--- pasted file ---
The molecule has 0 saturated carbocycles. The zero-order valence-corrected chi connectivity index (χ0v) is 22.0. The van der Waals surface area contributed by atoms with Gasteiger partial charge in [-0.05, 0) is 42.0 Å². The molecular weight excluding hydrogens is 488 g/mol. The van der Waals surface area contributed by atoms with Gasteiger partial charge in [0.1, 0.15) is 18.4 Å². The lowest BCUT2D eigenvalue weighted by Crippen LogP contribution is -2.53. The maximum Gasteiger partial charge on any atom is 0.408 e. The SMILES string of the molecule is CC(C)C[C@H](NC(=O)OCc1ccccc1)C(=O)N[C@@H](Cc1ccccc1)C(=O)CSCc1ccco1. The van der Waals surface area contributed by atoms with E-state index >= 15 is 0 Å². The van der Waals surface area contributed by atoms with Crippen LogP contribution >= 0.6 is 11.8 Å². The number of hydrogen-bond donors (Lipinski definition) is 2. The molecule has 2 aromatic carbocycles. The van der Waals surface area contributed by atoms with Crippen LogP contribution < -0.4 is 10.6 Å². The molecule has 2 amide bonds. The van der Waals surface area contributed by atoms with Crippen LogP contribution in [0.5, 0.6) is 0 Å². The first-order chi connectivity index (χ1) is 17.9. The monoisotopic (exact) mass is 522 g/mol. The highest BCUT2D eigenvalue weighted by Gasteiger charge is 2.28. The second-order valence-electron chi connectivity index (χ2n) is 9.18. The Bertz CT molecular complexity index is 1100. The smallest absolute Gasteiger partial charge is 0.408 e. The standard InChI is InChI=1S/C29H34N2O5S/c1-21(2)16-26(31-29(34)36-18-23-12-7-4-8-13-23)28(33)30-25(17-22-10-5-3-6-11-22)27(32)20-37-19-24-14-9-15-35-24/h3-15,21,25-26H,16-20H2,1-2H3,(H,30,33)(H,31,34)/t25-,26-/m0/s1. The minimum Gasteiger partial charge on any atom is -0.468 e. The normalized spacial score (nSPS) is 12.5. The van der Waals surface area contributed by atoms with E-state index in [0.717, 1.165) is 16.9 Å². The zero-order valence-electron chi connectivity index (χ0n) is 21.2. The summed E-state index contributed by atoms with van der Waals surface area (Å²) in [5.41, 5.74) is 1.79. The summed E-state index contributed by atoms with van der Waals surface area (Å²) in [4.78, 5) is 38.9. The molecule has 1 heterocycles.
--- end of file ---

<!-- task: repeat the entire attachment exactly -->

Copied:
The molecule has 0 saturated carbocycles. The zero-order valence-corrected chi connectivity index (χ0v) is 22.0. The van der Waals surface area contributed by atoms with Gasteiger partial charge in [-0.05, 0) is 42.0 Å². The molecular weight excluding hydrogens is 488 g/mol. The van der Waals surface area contributed by atoms with Gasteiger partial charge in [0.1, 0.15) is 18.4 Å². The lowest BCUT2D eigenvalue weighted by Crippen LogP contribution is -2.53. The maximum Gasteiger partial charge on any atom is 0.408 e. The SMILES string of the molecule is CC(C)C[C@H](NC(=O)OCc1ccccc1)C(=O)N[C@@H](Cc1ccccc1)C(=O)CSCc1ccco1. The van der Waals surface area contributed by atoms with E-state index >= 15 is 0 Å². The van der Waals surface area contributed by atoms with Crippen LogP contribution >= 0.6 is 11.8 Å². The number of hydrogen-bond donors (Lipinski definition) is 2. The molecule has 2 aromatic carbocycles. The van der Waals surface area contributed by atoms with Crippen LogP contribution < -0.4 is 10.6 Å². The molecule has 2 amide bonds. The van der Waals surface area contributed by atoms with Crippen LogP contribution in [0.5, 0.6) is 0 Å². The first-order chi connectivity index (χ1) is 17.9. The monoisotopic (exact) mass is 522 g/mol. The highest BCUT2D eigenvalue weighted by Gasteiger charge is 2.28. The second-order valence-electron chi connectivity index (χ2n) is 9.18. The Bertz CT molecular complexity index is 1100. The smallest absolute Gasteiger partial charge is 0.408 e. The standard InChI is InChI=1S/C29H34N2O5S/c1-21(2)16-26(31-29(34)36-18-23-12-7-4-8-13-23)28(33)30-25(17-22-10-5-3-6-11-22)27(32)20-37-19-24-14-9-15-35-24/h3-15,21,25-26H,16-20H2,1-2H3,(H,30,33)(H,31,34)/t25-,26-/m0/s1. The minimum Gasteiger partial charge on any atom is -0.468 e. The normalized spacial score (nSPS) is 12.5. The van der Waals surface area contributed by atoms with E-state index in [0.717, 1.165) is 16.9 Å². The zero-order valence-electron chi connectivity index (χ0n) is 21.2. The summed E-state index contributed by atoms with van der Waals surface area (Å²) in [5.41, 5.74) is 1.79. The summed E-state index contributed by atoms with van der Waals surface area (Å²) in [4.78, 5) is 38.9. The molecule has 1 heterocycles.